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Bipolar Neurons
Retinal Layers

Bipolar Neurons

Neura bipolaria

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Quick Facts

A bipolar cell is a nerve cell with two processes. Bipolar neurons located in the inner nuclear layer of the retina are the second neurons in the sensory pathway, making synaptic contacts with photoreceptors and retinal ganglion cells (Dorland, 2011).

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Structure and/or Key Features

Appropriately named, bipolar neurons are recognizable by two distinct projections, one axon and one dendrite, attached to a cell body. Known as the second-order neurons in the visual pathway, bipolar neurons are responsible for relaying information from photoreceptors cells to ganglion cells (Remington and Goodwin, 2011).

In mammals, bipolar neurons are designated as cone bipolar cells or rod bipolar cells, depending on which photoreceptor cell they receive input from. There are approximately 10 distinct forms of cone bipolar cells but only one form of rod bipolar cell (Remington and Goodwin, 2011; Strettoi et al., 2010).

According to size and connectivity, cone bipolar cells may be largely categorized as midget cone, blue cone, or diffuse cone bipolar cells. A subtype of midget bipolar cells, known as flat midget bipolar cells, synapses on the base of the cone pedicle. Most other midget bipolar cells make contact via direct invagination of the cone pedicle. In the peripheral retina, a midget bipolar cell may contact 2–3 cone cells. However, in the central retina, each midget bipolar cell synapses with just one cone photoreceptor cell, forming a direct channel from photoreceptor to ganglion cells, facilitating high spatial resolution (Standring, 2016).

Another distinction between bipolar cells may be made from their response to light stimulation. There are ON bipolar cells and OFF bipolar cell differing in their response to the light-induced hyperpolarization of photoreceptor cells and the consequent cessation of glutamate release. Bipolar cells that depolarize following the activation and hyperpolarization of photoreceptor cells are classified as ON cells. On the other hand, bipolar cells that hyperpolarize following the light-induced hyperpolarization of photoreceptor cells are known as OFF cells (Standring, 2016).

Rod bipolar cells all share a single morphology. One rod bipolar cell will contact 40–45 rods in the peripheral retina and 30–35 rods in the central retina. Interestingly, bipolar rod cells do not directly contact ganglion cells, but instead make axodendritic or axoaxonic synapses with amacrine cells which proceed to excite ON retinal ganglion cells and inhibit OFF retinal ganglion cells by dendrodendritic connections. Thus on electron micrographs, one can see an arrangement called a serial synapse whereby a bipolar cell terminal is presynaptic to an amacrine terminal, which itself is presynaptic to a retinal ganglion cell terminal (Standring, 2016; Bloomfield and Dacheux, 2001).

Anatomical Relations

Bipolar neurons are radially orientated. Their cell bodies are located in the inner nuclear layer. Within this layer they tend to be in the outer and middle portion, adjacent and vitreal to the horizontal cells. They are more sparse in the inner portion, which is mostly composed of Müller glia. The orientation of bipolar cells is perpendicular to the retinal layers. One process serves as a dendrite extending into the outer plexiform layer and is postsynaptic to photoreceptor cells, horizontal cells, and interplexiform cells. From the opposite side of the cell body, an axonal process extends into the inner plexiform layer where it is presynaptic to amacrine cells processes (Standring, 2016).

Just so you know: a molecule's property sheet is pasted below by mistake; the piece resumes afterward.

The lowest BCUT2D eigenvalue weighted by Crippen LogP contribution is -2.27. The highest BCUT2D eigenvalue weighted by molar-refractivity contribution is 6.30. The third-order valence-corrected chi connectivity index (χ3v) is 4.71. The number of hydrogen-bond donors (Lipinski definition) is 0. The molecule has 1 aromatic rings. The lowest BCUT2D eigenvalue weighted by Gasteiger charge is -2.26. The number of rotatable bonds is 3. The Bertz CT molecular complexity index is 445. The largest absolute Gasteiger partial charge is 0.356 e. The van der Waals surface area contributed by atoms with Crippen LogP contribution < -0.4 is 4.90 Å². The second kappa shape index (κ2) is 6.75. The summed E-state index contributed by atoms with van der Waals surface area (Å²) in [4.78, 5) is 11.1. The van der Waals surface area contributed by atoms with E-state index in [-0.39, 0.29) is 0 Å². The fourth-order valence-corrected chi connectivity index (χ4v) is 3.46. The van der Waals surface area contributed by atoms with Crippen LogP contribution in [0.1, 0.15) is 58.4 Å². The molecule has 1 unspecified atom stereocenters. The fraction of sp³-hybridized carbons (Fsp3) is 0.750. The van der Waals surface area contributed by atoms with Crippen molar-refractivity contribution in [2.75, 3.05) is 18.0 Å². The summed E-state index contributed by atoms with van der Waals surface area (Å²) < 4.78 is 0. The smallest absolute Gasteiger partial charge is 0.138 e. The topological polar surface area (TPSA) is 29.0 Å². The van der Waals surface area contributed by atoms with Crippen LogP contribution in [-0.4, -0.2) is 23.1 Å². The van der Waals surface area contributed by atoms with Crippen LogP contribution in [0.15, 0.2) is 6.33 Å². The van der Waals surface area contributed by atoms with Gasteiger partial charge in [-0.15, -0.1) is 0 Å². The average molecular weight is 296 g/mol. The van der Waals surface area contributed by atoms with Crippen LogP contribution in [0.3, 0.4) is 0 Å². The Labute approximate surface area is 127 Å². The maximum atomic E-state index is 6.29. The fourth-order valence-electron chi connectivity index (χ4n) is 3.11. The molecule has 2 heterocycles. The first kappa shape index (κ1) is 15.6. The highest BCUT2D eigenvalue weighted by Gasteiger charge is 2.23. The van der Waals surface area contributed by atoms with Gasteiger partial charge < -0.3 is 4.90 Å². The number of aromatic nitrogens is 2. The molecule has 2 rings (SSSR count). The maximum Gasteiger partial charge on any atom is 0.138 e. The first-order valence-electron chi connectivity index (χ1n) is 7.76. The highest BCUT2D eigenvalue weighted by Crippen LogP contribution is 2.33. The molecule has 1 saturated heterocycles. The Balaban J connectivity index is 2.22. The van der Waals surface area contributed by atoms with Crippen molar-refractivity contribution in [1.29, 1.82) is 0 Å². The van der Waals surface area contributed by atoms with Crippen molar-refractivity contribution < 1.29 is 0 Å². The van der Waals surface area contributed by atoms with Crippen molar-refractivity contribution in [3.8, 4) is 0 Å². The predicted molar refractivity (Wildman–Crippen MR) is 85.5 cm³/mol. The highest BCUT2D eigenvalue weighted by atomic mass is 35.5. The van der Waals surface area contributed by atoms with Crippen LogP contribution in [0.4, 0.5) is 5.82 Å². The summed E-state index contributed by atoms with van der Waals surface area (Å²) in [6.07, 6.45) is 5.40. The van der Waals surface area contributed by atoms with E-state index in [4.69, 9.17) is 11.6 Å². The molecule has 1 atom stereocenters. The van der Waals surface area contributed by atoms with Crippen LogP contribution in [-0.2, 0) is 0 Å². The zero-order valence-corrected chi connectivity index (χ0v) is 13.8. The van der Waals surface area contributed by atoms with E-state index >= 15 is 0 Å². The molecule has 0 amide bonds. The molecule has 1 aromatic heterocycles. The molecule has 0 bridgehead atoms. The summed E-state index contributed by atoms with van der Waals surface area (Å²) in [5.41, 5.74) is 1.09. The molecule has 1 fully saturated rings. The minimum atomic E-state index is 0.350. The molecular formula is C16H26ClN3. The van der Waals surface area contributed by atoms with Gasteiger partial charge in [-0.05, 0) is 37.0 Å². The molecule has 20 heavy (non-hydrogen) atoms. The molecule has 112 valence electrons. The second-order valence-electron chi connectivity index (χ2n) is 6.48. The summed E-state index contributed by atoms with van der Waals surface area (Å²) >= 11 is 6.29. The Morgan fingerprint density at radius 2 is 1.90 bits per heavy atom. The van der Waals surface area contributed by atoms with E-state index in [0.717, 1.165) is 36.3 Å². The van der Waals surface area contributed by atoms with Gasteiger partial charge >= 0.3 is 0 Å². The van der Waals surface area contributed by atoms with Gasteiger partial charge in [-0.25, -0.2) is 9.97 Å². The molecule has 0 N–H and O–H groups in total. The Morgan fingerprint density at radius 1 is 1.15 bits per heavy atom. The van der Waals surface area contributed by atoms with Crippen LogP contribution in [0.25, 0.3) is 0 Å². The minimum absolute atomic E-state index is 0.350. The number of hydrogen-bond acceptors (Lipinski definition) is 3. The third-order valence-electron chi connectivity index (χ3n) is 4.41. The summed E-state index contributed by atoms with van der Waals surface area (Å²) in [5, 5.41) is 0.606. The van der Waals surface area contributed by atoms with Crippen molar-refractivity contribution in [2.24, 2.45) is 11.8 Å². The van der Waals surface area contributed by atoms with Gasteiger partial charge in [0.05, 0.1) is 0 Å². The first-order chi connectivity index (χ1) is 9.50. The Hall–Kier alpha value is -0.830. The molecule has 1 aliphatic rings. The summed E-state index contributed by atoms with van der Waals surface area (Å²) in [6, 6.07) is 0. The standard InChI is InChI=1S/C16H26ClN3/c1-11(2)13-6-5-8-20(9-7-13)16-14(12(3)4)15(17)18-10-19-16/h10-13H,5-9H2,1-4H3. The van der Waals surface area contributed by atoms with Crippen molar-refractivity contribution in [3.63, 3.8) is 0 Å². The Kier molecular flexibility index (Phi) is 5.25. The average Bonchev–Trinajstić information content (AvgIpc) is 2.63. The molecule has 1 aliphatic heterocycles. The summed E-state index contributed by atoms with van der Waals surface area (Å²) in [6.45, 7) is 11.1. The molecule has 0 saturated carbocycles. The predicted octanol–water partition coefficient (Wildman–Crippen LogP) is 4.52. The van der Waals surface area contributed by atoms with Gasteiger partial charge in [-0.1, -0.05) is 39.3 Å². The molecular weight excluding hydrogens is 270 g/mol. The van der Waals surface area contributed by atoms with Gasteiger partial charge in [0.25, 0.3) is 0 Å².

Bipolar cells are largely responsible for the direct and indirect transmission of visual signals from photoreceptor cells to ganglion cells. Specifically, the dendrites of bipolar cells receive input from photoreceptor cells, horizontal cells, and interplexiform cells and synapse directly onto ganglion cells or indirectly via amacrine cells (Remington and Goodwin, 2011).

Following the light-induced hyperpolarization of photoreceptor cells, the release of glutamate at the synaptic clefts is inhibited. ON bipolar cells will depolarize in response to the inhibition of glutamate, while OFF bipolar cells will hyperpolarize. As aforementioned, rod bipolar cells do not directly make contact with ganglion cells, but instead synapse with amacrine cells which excite surrounding ON bipolar cone cells and inhibit OFF bipolar cone cells. This results in an overriding of the cone pathway and facilitates the transmission of scotopic rod signals to ganglion cells in ambient light conditions (Standring, 2016; Bloomfield and Dacheux, 2001).

List of Clinical Correlates

- Paraneoplastic retinopathy

- Congenital stationary night blindness


Bloomfield, S. A. and Dacheux, R. F. (2001) 'Rod vision: pathways and processing in the mammalian retina', Prog Retin Eye Res, 20(3), pp. 351-84.

Dorland, W. (2011) Dorland's Illustrated Medical Dictionary. 32nd edn. Philadelphia, USA: Elsevier Saunders.

Remington, L. A. and Goodwin, D. (2011) Clinical Anatomy of the Visual System E-Book. Elsevier Health Sciences.

Standring, S. (2016) Gray's Anatomy: The Anatomical Basis of Clinical Practice. Gray's Anatomy Series 41 edn.: Elsevier Limited.

Strettoi, E., Novelli, E., Mazzoni, F., Barone, I. and Damiani, D. (2010) 'Complexity of retinal cone bipolar cells', Prog Retin Eye Res, 29(4), pp. 272-83.

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